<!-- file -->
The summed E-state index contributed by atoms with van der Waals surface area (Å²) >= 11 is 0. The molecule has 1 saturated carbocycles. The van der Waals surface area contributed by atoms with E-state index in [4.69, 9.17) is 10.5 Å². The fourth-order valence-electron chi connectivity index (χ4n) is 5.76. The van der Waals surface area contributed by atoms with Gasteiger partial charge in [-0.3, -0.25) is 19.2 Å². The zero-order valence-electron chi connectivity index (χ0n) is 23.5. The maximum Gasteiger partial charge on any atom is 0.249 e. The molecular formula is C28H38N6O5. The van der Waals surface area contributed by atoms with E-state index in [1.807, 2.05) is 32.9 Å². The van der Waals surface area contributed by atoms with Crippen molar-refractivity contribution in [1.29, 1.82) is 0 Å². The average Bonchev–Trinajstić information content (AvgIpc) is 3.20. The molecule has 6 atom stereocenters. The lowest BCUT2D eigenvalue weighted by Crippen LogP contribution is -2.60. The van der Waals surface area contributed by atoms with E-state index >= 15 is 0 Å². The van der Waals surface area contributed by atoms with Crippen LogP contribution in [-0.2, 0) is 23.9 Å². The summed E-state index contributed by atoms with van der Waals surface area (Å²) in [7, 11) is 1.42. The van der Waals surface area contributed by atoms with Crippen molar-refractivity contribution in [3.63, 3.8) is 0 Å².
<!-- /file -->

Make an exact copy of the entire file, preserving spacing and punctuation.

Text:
The summed E-state index contributed by atoms with van der Waals surface area (Å²) >= 11 is 0. The molecule has 1 saturated carbocycles. The van der Waals surface area contributed by atoms with E-state index in [4.69, 9.17) is 10.5 Å². The fourth-order valence-electron chi connectivity index (χ4n) is 5.76. The van der Waals surface area contributed by atoms with Gasteiger partial charge in [-0.3, -0.25) is 19.2 Å². The zero-order valence-electron chi connectivity index (χ0n) is 23.5. The maximum Gasteiger partial charge on any atom is 0.249 e. The molecular formula is C28H38N6O5. The van der Waals surface area contributed by atoms with E-state index in [1.807, 2.05) is 32.9 Å². The van der Waals surface area contributed by atoms with Crippen molar-refractivity contribution in [1.29, 1.82) is 0 Å². The average Bonchev–Trinajstić information content (AvgIpc) is 3.20. The molecule has 6 atom stereocenters. The lowest BCUT2D eigenvalue weighted by Crippen LogP contribution is -2.60. The van der Waals surface area contributed by atoms with E-state index >= 15 is 0 Å². The van der Waals surface area contributed by atoms with Crippen LogP contribution in [-0.2, 0) is 23.9 Å². The summed E-state index contributed by atoms with van der Waals surface area (Å²) in [7, 11) is 1.42. The van der Waals surface area contributed by atoms with Crippen molar-refractivity contribution in [3.63, 3.8) is 0 Å².